Unhappened Stories

I often wish I had made the effort to enjoy music with my grandmother when she was alive.  On lazy days my vinyl treasures blast Tommy Dorsey, Glen Miller, and Count Basie, with singers from that era.  I wonder what facial expressions grandmother would have made, what tapping of a foot or shake of a finger.  I crack a bittersweet smile.  A slippery clarinet reminds me how I might have entertained her back then, if only I’d practiced more in high school band class, or explored beyond my age-accepted genres.

I’d ask, “Why does that man’s voice wiggle like that when he sings the last word in each stanza?”  She’d say, “That was the style in those days,” meaning, “… in my days.”

She’d add her sweet soprano to Marlene’s voice, somewhere between alto and a place exotic.  I’d smile, my gleaming eyes telling her how relevant her music and her passion remain.  “I never really cared for Dietrich, but the boys sure loved her.”

“What boys?” I’d ask – wondering if she meant one of her husbands, or my uncles – looking for a story.

“The ones that came home after the war.”

But I never was much for listening to stories back then.  Wasn’t big on sitting still and paying attention to older folks, even my grandmother.  That is why this story never happened.

#NaNoWriMo Best of the Daily (Day 3, 2015)

The weather was agnostic.  There was no commitment to any particular sort of forecast, not even short term, except for the leaves.  Those things couldn’t hold water.  The trees were showing their colors.  Ditches on both sides of the road spilled over with their fallen vestiges, and the skies made their cards known with clouds, as still as ever, dark but not foreboding, standing sentry duty.  No rain, bright sky, but no sun to be found.  Macon knew winter was close, but the air was still polite and her hands could stand to be without gloves.  She drove the roads at dusk.

 
She left the radio off and focused on the taillights fifty yards ahead.  “Focus on the taillights of the car in front of you and you won’t have to worry about staying in the center of the road; you just will.”  She remembered the lessons her foster dad tried to teach her.  She’d heard horrible stories about foster families over the years, but hers was one of salvation.  Her only regret was that she hadn’t been placed with them sooner.

 
A trio of Lodgepole pine trees presented themselves from the other side of the bend in the road up ahead.  Two were upright while the third leaned in as if preparing to tell a secret to the others.  She rounded the corner and caught a sip of the Hood Canal before more pines crowded in to block her view.  Another opening and she glimpsed one of the Olympic peaks, “The Brothers,” she recalled, before the sign ahead offered “Fresh Steak Gyros.”  She slowed and pulled in, parking where the gas pumps had been many years ago.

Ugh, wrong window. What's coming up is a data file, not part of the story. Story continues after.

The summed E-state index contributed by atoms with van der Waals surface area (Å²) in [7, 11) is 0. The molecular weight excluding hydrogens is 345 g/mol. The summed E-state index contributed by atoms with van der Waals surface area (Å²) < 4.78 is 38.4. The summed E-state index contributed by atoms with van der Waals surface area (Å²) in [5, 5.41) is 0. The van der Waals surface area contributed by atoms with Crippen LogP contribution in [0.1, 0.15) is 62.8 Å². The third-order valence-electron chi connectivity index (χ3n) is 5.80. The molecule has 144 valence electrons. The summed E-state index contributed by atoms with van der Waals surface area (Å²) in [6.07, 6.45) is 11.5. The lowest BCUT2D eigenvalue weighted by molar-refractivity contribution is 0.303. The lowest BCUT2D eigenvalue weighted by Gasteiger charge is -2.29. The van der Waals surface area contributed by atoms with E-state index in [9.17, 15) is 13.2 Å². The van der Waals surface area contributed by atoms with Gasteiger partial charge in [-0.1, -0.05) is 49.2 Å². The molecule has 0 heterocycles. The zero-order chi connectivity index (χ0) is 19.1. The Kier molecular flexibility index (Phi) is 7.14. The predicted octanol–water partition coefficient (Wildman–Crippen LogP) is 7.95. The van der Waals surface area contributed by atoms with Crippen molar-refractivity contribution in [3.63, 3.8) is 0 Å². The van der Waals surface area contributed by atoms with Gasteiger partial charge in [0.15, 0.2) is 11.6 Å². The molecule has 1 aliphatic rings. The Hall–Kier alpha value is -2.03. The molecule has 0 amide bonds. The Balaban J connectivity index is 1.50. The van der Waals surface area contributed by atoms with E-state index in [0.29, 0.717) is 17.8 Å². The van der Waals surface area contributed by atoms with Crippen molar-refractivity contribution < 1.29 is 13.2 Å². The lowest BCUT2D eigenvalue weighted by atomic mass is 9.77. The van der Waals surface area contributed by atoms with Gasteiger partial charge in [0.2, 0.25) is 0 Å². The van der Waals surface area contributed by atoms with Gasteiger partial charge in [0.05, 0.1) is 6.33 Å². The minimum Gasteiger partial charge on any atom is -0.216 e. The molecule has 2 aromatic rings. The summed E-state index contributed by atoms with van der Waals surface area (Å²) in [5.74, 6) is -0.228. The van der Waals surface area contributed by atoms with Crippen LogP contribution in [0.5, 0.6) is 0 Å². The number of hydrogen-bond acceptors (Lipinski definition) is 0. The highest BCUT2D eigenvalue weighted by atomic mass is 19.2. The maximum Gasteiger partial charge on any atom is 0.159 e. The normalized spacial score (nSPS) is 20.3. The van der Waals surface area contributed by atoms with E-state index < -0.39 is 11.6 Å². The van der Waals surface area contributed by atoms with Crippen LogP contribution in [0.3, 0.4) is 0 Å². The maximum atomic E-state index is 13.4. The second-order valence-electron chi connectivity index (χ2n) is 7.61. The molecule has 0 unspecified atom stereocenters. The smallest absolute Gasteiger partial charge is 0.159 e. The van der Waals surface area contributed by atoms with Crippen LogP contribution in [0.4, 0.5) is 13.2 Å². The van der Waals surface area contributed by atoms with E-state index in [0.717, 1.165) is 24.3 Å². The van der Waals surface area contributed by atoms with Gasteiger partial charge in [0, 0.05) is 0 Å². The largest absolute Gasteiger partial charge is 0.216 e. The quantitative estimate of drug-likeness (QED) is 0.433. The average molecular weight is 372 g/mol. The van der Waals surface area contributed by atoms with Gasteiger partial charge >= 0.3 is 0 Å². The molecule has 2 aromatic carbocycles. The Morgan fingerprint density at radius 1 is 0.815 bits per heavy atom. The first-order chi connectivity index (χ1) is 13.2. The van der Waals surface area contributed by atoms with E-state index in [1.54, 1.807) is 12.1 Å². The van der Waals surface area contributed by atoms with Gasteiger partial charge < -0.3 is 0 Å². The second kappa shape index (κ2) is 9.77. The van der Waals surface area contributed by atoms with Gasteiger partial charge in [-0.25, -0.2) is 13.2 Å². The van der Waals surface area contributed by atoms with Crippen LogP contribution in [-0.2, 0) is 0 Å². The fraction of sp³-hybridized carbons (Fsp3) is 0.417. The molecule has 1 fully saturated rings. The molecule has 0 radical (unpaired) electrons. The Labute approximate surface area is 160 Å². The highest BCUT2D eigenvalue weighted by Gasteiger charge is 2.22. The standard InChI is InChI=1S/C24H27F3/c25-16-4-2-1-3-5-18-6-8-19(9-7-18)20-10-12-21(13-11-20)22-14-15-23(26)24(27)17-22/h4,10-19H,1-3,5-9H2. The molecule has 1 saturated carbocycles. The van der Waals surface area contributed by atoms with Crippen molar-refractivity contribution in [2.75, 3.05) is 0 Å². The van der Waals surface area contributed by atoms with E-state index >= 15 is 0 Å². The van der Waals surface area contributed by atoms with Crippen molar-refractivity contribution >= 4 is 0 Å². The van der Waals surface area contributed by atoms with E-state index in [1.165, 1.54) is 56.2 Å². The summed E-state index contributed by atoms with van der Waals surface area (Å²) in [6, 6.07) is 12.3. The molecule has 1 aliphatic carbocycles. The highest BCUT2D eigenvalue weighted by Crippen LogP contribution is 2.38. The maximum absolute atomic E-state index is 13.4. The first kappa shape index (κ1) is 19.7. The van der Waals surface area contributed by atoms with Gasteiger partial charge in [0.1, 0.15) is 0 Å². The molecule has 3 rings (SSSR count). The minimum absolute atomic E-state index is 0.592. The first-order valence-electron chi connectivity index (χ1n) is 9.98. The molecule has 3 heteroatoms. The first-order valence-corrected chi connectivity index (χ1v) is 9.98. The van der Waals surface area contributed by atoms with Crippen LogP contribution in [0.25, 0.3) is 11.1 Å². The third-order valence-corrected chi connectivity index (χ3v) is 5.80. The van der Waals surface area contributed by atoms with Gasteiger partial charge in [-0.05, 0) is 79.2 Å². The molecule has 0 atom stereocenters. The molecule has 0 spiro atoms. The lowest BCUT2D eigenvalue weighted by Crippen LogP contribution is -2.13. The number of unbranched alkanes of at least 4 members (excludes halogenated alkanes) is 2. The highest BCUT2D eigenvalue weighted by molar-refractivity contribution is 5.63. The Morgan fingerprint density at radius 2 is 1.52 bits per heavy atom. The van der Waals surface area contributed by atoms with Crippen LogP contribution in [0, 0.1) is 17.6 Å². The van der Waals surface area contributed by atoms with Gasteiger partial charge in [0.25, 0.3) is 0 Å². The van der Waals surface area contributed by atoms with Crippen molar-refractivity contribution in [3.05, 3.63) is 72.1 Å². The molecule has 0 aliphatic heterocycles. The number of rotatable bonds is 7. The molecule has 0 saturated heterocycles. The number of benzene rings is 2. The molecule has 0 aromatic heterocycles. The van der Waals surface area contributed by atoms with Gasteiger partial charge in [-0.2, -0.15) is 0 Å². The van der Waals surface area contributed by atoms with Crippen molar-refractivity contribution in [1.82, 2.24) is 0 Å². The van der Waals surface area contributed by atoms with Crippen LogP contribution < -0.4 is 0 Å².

PrintTune in for quick reads of the best (or least despicable) selections from the previous day’s word count, by virtue of my daily writing regimen for the National Novel Writing Month (NaNoWriMo).  WARNING:  editing has not taken place.

 

 

 

The “I remember …” Writing Prompt

US Navy 020712-N-5471P-010 EOD teams detonate expired ordnance in the Kuwaiti desertI remember … a voice.  Soft and low, it beckoned me from my sleep.  My eyes were reluctant.  Soft and low, then a hint of discord – the voice reached, the beat of its language growing more insistent.  I reasoned with my eyes, my limbs … perhaps a little stretch.  “Mueller – wake the hell up.  Dammit, they’re here.”  Heat pricked my skin before I felt the concussion, and my eyes snapped open just as a shroud of dirt flashed over my body from the impact.

Writing Spaces

Smoke by THORMarge scratches her head in the midst of the last remaining place of business where smoking is allowed, “The Everyone and their Mama Meeting Place Bar and Internet Lounge.” The dank odor is already permeating her heavy overcoat, a vital accessory since the owner saves money by not turning on the central air unit. In the summer Marge wears the skimpiest tank top she can find and has to purchase several rounds of water before she’s through with her writing. Gone are the days where she could enjoy the little writing shack she fixed up in her back yard. Once a hot tub outbuilding, it already had water and power when she cleared out the insides and swept away the spiders. A fresh coat of paint, a small desk and ergonomic chair, built-in shelves, a work table, and two dry erase boards later and she’d put together the best writing environment. The man at the computer kiosk next to her lets out a loud burp and jams his fist in the air as his screen emulates a winning slot machine. Her blank screen yawns at her. It’s enough to make her start smoking again.

Writer’s Day in the Life …

Writer – Bless me Father for I have sinned.  It’s been 26 days since I last wrote.

Priest – Have you read anything, my child?

Writer – Yes Father.  About eight books since then.

Priest – Hmm.  That’s not many.  That’s about how many I’d expect if you had been writing.

Writer – _____

Priest – Tell me what you’ve read.

Writer – I read two Stephen Kings, one of them a short story collection, the other a car thing—

Priest – Oh dear – not Christine, I hope.

Writer – No Father, much worse.  The newer one.  From a Buick 8.

Priest – Okay then.  We can actually count that one twice since it takes a real effort to keep reading it.

Writer – Thank you Father.  I also read another short story collection called Dangerous Women.

Priest – Have you gotten into the erotica reading?  What is this book?

Writer – No Father.  It’s a collection of almost “noir” stories with the character type in them.

Priest – Very literary then.  That sounds good.

Writer – Unfortunately it’s also full of mysogeny.

Priest – I’ve heard this word.  How is it defined?

Writer – It’s when there’s dislike or contempt, usually because of an assumed prejudice of women.  Lots of objectification—

Priest – I see.  So this book involved … a great deal of sex?